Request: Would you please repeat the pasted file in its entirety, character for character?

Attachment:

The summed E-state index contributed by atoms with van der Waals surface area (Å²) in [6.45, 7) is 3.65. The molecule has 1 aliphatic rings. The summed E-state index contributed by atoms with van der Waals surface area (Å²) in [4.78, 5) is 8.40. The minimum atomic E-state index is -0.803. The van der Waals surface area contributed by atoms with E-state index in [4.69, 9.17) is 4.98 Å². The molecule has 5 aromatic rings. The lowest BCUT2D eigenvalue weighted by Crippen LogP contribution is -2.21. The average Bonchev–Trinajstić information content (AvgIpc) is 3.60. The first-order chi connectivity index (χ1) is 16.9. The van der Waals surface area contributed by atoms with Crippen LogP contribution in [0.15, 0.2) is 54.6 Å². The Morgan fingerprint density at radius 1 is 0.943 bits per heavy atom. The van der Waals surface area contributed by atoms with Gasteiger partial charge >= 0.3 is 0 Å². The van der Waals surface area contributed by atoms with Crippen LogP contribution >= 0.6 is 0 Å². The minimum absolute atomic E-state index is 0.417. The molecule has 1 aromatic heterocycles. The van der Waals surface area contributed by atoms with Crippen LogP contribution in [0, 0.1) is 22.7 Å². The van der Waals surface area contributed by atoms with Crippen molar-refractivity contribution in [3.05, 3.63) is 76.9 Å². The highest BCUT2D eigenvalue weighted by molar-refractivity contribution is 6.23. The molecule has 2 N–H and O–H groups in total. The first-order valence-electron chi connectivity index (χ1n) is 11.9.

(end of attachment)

The summed E-state index contributed by atoms with van der Waals surface area (Å²) in [6.45, 7) is 3.65. The molecule has 1 aliphatic rings. The summed E-state index contributed by atoms with van der Waals surface area (Å²) in [4.78, 5) is 8.40. The minimum atomic E-state index is -0.803. The van der Waals surface area contributed by atoms with E-state index in [4.69, 9.17) is 4.98 Å². The molecule has 5 aromatic rings. The lowest BCUT2D eigenvalue weighted by Crippen LogP contribution is -2.21. The average Bonchev–Trinajstić information content (AvgIpc) is 3.60. The first-order chi connectivity index (χ1) is 16.9. The van der Waals surface area contributed by atoms with Crippen LogP contribution in [0.15, 0.2) is 54.6 Å². The Morgan fingerprint density at radius 1 is 0.943 bits per heavy atom. The van der Waals surface area contributed by atoms with Gasteiger partial charge >= 0.3 is 0 Å². The van der Waals surface area contributed by atoms with Crippen LogP contribution >= 0.6 is 0 Å². The minimum absolute atomic E-state index is 0.417. The molecule has 1 aromatic heterocycles. The van der Waals surface area contributed by atoms with Crippen LogP contribution in [0, 0.1) is 22.7 Å². The van der Waals surface area contributed by atoms with Crippen molar-refractivity contribution in [3.05, 3.63) is 76.9 Å². The highest BCUT2D eigenvalue weighted by molar-refractivity contribution is 6.23. The molecule has 2 N–H and O–H groups in total. The first-order valence-electron chi connectivity index (χ1n) is 11.9.